One could say that the baby giraffe has a rather rough start in life. Its mother gives birth to it standing up, or even walking, and the drop is about four feet to the ground. This breaks the umbilical cord, but it leaves the baby giraffe a bit disoriented for a few minutes. Fortunately, the baby giraffe, or calf, is up on its feet and nursing after about 15 minutes.
Time of Birth
Most calves are born in the dry season. Most giraffes only have one calf at a time and they give birth every two to two and a half years or so. The length of a gestation can range between 400 days to 468 days and female giraffes have the sole responsibility for raising their calves.
The age of weaning for a baby giraffe depends upon its gender. Males are weaned after about a year to 14 months while females are weaned from about a year to sixteen months. A calf is independent by the time it turns three years old.
In the meantime, the mother's preoccupation is to keep her calf safe from all the predators in the area, which includes lions, leopards, and hyenas. This means that the baby hunkers down on the ground for most of the day. Its spots and patches help to give it some camouflage.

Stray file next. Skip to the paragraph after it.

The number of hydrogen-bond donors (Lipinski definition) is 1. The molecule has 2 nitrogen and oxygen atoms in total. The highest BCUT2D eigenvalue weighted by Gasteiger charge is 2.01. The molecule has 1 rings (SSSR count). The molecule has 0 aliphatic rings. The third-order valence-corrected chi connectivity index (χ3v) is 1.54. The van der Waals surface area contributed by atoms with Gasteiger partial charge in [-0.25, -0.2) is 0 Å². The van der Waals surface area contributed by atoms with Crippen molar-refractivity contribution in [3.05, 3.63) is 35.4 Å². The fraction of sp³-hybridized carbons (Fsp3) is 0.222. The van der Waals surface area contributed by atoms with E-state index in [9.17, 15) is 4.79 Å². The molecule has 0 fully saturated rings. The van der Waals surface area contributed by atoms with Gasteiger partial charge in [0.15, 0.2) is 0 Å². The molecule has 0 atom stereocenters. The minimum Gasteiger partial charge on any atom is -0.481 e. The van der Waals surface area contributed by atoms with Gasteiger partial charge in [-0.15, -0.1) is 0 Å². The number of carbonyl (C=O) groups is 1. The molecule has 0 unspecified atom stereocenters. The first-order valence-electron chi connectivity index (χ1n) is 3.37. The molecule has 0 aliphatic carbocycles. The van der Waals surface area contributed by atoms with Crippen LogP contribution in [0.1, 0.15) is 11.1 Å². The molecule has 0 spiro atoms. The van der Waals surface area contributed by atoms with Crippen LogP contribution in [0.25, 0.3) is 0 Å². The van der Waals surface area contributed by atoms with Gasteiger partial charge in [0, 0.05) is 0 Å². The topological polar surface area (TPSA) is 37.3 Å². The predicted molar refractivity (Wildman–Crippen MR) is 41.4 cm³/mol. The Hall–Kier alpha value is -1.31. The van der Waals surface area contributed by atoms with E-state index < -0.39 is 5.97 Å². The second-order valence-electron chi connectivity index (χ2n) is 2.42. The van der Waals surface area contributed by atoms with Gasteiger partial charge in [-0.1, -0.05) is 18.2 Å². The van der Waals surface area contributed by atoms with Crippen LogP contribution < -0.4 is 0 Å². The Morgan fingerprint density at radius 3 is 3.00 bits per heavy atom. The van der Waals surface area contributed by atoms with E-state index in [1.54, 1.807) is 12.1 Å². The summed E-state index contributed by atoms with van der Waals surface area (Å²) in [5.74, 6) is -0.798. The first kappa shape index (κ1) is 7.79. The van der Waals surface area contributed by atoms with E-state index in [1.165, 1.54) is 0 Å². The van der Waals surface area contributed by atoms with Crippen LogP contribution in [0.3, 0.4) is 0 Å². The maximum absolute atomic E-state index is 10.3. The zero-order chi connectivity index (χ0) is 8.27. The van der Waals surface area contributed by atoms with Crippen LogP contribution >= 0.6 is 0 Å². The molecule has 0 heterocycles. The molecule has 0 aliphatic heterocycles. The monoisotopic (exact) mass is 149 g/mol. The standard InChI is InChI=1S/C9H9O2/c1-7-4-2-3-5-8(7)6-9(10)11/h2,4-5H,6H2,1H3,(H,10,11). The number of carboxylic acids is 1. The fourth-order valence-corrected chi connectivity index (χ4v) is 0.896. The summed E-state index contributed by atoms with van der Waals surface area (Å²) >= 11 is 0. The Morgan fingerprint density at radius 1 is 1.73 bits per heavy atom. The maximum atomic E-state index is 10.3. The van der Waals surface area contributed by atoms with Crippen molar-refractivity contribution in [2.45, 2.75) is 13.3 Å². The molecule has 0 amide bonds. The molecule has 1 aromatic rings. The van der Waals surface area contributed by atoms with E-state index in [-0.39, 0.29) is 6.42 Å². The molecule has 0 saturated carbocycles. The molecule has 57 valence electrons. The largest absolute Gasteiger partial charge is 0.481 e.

The mother is never more than 80 feet away and she returns to the calf at night to nurse it. If she sees a danger to her calf, the mother will run up and try to kick it away. Still, only about 25 percent of baby giraffes reach adulthood.
The Calving Pool
When the calf is about a month old, the mother takes it into a crèche, or calving pool, which will allow her to go farther afield to find food and water while another mother guards all the calves in the group. Still, the mother giraffe returns at night to feed and watch over her own calf.